Somerset has produced few people who have changed the way we see and understand the world. Among them was the explorer John Hanning Speke (1827-1864), the man who discovered the source of the world’s longest river, the Nile.
A Taste for Exploration
Speke came from an old Somerset family long associated with Whitelackington near Ilminster. As a child he was a reluctant scholar but a keen natural historian, and when he became a young army officer in India he soon developed a taste for exploration.
In 1855 he met the seasoned explorer and orientalist Richard Burton, and despite strong temperamental differences they decided to travel together in Africa. In 1856 they began a long and arduous journey into east central Africa, hoping that the Nile’s source might be among their discoveries.
The Source of the Nile
In 1858 they became the first Europeans to reach Lake Tanganyika, and on the return journey to the east African coast, while Burton was laid up with illness, Speke discovered a vast lake which he named after Queen Victoria. He was convinced at once that the lake was the source of the Nile, a conclusion which Burton hotly disputed. Not until Speke returned to Africa with a new travelling companion, James Grant, was the matter settled. On 28 July 1862, having travelled around the west side of Lake Victoria, he finally reached the outfall of the Nile on the lake’s northern shore. It was one of the greatest moments in the history of African exploration.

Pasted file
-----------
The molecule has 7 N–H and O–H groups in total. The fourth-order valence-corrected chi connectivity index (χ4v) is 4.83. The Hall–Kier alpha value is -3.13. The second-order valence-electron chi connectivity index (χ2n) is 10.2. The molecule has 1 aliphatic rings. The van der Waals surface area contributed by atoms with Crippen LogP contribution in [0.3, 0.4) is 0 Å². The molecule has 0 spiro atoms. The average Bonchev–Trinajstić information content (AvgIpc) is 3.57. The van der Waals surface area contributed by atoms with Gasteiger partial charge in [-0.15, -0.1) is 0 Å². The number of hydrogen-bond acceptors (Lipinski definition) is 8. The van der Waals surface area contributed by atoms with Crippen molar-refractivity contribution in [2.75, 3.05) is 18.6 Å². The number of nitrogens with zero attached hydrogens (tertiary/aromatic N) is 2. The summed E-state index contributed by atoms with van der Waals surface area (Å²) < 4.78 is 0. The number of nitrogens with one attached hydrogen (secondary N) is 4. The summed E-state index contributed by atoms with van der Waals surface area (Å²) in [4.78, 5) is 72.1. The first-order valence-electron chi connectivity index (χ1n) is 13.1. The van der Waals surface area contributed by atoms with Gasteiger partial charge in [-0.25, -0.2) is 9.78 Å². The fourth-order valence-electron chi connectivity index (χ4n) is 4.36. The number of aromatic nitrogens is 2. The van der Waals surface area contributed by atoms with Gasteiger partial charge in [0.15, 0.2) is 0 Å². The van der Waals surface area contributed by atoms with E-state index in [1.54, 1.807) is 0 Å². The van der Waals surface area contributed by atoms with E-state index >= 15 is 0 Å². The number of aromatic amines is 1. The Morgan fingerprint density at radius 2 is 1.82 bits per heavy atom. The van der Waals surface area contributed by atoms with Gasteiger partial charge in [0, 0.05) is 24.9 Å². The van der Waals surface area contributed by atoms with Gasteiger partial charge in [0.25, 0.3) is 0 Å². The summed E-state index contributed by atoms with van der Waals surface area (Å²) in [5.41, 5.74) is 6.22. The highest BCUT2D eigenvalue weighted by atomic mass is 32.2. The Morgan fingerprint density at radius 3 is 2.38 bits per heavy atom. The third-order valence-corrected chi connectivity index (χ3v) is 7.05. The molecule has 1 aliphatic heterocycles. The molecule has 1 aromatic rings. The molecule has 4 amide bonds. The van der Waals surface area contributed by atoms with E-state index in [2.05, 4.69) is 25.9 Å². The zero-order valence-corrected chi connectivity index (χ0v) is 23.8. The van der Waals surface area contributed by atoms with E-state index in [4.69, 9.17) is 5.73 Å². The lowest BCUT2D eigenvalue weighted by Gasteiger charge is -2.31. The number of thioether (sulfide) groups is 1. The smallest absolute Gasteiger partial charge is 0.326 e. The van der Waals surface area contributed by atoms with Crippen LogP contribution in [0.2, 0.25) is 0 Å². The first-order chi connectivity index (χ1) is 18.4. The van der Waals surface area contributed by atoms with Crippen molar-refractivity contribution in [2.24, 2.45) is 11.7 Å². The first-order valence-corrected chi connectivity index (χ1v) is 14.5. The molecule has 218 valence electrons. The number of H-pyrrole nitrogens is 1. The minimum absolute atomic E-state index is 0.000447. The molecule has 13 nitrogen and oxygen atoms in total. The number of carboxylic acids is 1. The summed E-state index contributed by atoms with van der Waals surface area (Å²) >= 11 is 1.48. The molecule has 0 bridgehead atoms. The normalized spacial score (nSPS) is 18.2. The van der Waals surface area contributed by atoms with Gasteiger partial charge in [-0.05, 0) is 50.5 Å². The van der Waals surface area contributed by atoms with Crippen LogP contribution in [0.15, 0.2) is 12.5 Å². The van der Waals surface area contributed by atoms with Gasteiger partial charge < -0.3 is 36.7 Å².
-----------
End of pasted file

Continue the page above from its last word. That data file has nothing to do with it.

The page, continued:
Speke Had Indeed Been Right
The story ended tragically. On 16 September 1864 Speke and Burton, now wholly estranged, were due to share a platform in Bath to debate whether the source of the river had truly been found. But on the day before the encounter Speke died by the discharge of his gun as he was crossing a stile at Neston Park, near Bath. An inquest decided that his death was an accident, though Burton later encouraged the idea that his former friend had committed suicide.
Speke was brought home for burial in the family vault at Dowlish Wake, where those who came to mourn him included James Grant and David Livingstone. Richard Burton did not attend the funeral, and only at the end of his own life did he accept that Speke had indeed been right.